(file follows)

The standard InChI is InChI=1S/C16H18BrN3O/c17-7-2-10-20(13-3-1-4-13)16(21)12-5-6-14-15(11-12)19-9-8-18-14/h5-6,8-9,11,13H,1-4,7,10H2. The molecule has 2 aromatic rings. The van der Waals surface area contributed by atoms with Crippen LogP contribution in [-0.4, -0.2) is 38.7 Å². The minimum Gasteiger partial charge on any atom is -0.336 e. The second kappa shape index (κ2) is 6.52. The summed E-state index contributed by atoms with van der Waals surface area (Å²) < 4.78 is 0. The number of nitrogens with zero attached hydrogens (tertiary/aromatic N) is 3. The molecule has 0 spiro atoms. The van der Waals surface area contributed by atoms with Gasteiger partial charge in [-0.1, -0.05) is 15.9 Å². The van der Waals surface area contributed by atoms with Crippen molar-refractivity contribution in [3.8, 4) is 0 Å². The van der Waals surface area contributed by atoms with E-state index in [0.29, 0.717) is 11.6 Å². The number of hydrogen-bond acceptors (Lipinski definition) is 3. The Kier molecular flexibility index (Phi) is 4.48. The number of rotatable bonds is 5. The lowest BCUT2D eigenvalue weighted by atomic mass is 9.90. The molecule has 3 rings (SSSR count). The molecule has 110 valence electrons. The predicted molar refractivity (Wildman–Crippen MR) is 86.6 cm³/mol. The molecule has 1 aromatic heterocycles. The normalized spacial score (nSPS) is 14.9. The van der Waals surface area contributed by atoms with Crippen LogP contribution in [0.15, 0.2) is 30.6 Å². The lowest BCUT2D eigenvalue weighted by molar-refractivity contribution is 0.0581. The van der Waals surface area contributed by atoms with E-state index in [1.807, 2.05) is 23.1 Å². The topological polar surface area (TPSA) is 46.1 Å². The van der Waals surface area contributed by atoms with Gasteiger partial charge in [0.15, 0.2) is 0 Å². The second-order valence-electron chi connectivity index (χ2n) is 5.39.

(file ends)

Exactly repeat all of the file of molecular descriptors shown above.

The standard InChI is InChI=1S/C16H18BrN3O/c17-7-2-10-20(13-3-1-4-13)16(21)12-5-6-14-15(11-12)19-9-8-18-14/h5-6,8-9,11,13H,1-4,7,10H2. The molecule has 2 aromatic rings. The van der Waals surface area contributed by atoms with Crippen LogP contribution in [-0.4, -0.2) is 38.7 Å². The minimum Gasteiger partial charge on any atom is -0.336 e. The second kappa shape index (κ2) is 6.52. The summed E-state index contributed by atoms with van der Waals surface area (Å²) < 4.78 is 0. The number of nitrogens with zero attached hydrogens (tertiary/aromatic N) is 3. The molecule has 0 spiro atoms. The van der Waals surface area contributed by atoms with Gasteiger partial charge in [-0.1, -0.05) is 15.9 Å². The van der Waals surface area contributed by atoms with Crippen molar-refractivity contribution in [3.8, 4) is 0 Å². The van der Waals surface area contributed by atoms with E-state index in [0.29, 0.717) is 11.6 Å². The number of hydrogen-bond acceptors (Lipinski definition) is 3. The Kier molecular flexibility index (Phi) is 4.48. The number of rotatable bonds is 5. The lowest BCUT2D eigenvalue weighted by atomic mass is 9.90. The molecule has 3 rings (SSSR count). The molecule has 110 valence electrons. The predicted molar refractivity (Wildman–Crippen MR) is 86.6 cm³/mol. The molecule has 1 aromatic heterocycles. The normalized spacial score (nSPS) is 14.9. The van der Waals surface area contributed by atoms with Crippen LogP contribution in [0.15, 0.2) is 30.6 Å². The lowest BCUT2D eigenvalue weighted by molar-refractivity contribution is 0.0581. The van der Waals surface area contributed by atoms with E-state index in [1.807, 2.05) is 23.1 Å². The topological polar surface area (TPSA) is 46.1 Å². The van der Waals surface area contributed by atoms with Gasteiger partial charge in [0.15, 0.2) is 0 Å². The second-order valence-electron chi connectivity index (χ2n) is 5.39.